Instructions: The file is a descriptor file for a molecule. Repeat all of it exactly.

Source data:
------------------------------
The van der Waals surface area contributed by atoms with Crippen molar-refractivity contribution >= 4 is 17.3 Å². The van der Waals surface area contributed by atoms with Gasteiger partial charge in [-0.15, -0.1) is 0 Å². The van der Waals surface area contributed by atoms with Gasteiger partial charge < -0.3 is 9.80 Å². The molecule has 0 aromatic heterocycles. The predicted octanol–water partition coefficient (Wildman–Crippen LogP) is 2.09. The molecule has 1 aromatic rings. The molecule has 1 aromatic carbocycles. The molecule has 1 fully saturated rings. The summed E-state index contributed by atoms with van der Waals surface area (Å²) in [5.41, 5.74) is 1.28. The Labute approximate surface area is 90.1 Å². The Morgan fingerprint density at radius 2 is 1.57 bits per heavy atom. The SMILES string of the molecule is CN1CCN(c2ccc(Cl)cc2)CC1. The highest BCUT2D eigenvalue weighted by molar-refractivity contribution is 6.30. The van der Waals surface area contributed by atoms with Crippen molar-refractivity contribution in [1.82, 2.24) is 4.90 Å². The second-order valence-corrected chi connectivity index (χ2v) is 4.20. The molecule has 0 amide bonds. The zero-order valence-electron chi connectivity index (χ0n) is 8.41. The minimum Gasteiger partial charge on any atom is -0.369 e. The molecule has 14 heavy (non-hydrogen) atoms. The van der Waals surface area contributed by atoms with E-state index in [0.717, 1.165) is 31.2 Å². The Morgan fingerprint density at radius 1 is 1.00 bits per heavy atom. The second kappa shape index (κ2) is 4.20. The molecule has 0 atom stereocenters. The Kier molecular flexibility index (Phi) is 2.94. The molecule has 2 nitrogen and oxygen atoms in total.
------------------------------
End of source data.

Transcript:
The van der Waals surface area contributed by atoms with Crippen molar-refractivity contribution >= 4 is 17.3 Å². The van der Waals surface area contributed by atoms with Gasteiger partial charge in [-0.15, -0.1) is 0 Å². The van der Waals surface area contributed by atoms with Gasteiger partial charge < -0.3 is 9.80 Å². The molecule has 0 aromatic heterocycles. The predicted octanol–water partition coefficient (Wildman–Crippen LogP) is 2.09. The molecule has 1 aromatic rings. The molecule has 1 aromatic carbocycles. The molecule has 1 fully saturated rings. The summed E-state index contributed by atoms with van der Waals surface area (Å²) in [5.41, 5.74) is 1.28. The Labute approximate surface area is 90.1 Å². The Morgan fingerprint density at radius 2 is 1.57 bits per heavy atom. The SMILES string of the molecule is CN1CCN(c2ccc(Cl)cc2)CC1. The highest BCUT2D eigenvalue weighted by molar-refractivity contribution is 6.30. The van der Waals surface area contributed by atoms with Crippen molar-refractivity contribution in [1.82, 2.24) is 4.90 Å². The second-order valence-corrected chi connectivity index (χ2v) is 4.20. The molecule has 0 amide bonds. The zero-order valence-electron chi connectivity index (χ0n) is 8.41. The minimum Gasteiger partial charge on any atom is -0.369 e. The molecule has 14 heavy (non-hydrogen) atoms. The van der Waals surface area contributed by atoms with E-state index in [0.717, 1.165) is 31.2 Å². The Morgan fingerprint density at radius 1 is 1.00 bits per heavy atom. The second kappa shape index (κ2) is 4.20. The molecule has 0 atom stereocenters. The Kier molecular flexibility index (Phi) is 2.94. The molecule has 2 nitrogen and oxygen atoms in total.